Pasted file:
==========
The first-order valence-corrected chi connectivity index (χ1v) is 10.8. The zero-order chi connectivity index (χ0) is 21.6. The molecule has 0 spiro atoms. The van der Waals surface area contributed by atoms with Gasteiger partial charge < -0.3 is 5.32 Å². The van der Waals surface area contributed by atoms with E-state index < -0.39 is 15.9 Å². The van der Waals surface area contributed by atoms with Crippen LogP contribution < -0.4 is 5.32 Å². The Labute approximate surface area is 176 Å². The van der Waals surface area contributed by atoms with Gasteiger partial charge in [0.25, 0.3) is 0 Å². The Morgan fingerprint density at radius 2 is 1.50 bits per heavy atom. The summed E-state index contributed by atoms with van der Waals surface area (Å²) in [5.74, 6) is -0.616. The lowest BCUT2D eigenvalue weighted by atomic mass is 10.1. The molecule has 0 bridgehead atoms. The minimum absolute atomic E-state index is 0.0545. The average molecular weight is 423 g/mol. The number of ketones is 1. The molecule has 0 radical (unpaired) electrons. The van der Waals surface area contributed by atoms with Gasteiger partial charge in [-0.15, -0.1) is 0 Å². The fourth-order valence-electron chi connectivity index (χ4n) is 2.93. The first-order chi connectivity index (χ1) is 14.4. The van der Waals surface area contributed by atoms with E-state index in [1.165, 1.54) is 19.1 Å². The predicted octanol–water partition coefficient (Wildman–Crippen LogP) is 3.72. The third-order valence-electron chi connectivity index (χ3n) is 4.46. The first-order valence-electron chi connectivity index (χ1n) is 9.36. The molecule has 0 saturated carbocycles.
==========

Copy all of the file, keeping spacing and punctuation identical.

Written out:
The first-order valence-corrected chi connectivity index (χ1v) is 10.8. The zero-order chi connectivity index (χ0) is 21.6. The molecule has 0 spiro atoms. The van der Waals surface area contributed by atoms with Gasteiger partial charge < -0.3 is 5.32 Å². The van der Waals surface area contributed by atoms with E-state index < -0.39 is 15.9 Å². The van der Waals surface area contributed by atoms with Crippen LogP contribution < -0.4 is 5.32 Å². The Labute approximate surface area is 176 Å². The van der Waals surface area contributed by atoms with Gasteiger partial charge in [0.25, 0.3) is 0 Å². The Morgan fingerprint density at radius 2 is 1.50 bits per heavy atom. The summed E-state index contributed by atoms with van der Waals surface area (Å²) in [5.74, 6) is -0.616. The lowest BCUT2D eigenvalue weighted by atomic mass is 10.1. The molecule has 0 bridgehead atoms. The minimum absolute atomic E-state index is 0.0545. The average molecular weight is 423 g/mol. The number of ketones is 1. The molecule has 0 radical (unpaired) electrons. The van der Waals surface area contributed by atoms with Gasteiger partial charge in [-0.15, -0.1) is 0 Å². The fourth-order valence-electron chi connectivity index (χ4n) is 2.93. The first-order chi connectivity index (χ1) is 14.4. The van der Waals surface area contributed by atoms with E-state index in [1.165, 1.54) is 19.1 Å². The predicted octanol–water partition coefficient (Wildman–Crippen LogP) is 3.72. The third-order valence-electron chi connectivity index (χ3n) is 4.46. The first-order valence-electron chi connectivity index (χ1n) is 9.36. The molecule has 0 saturated carbocycles.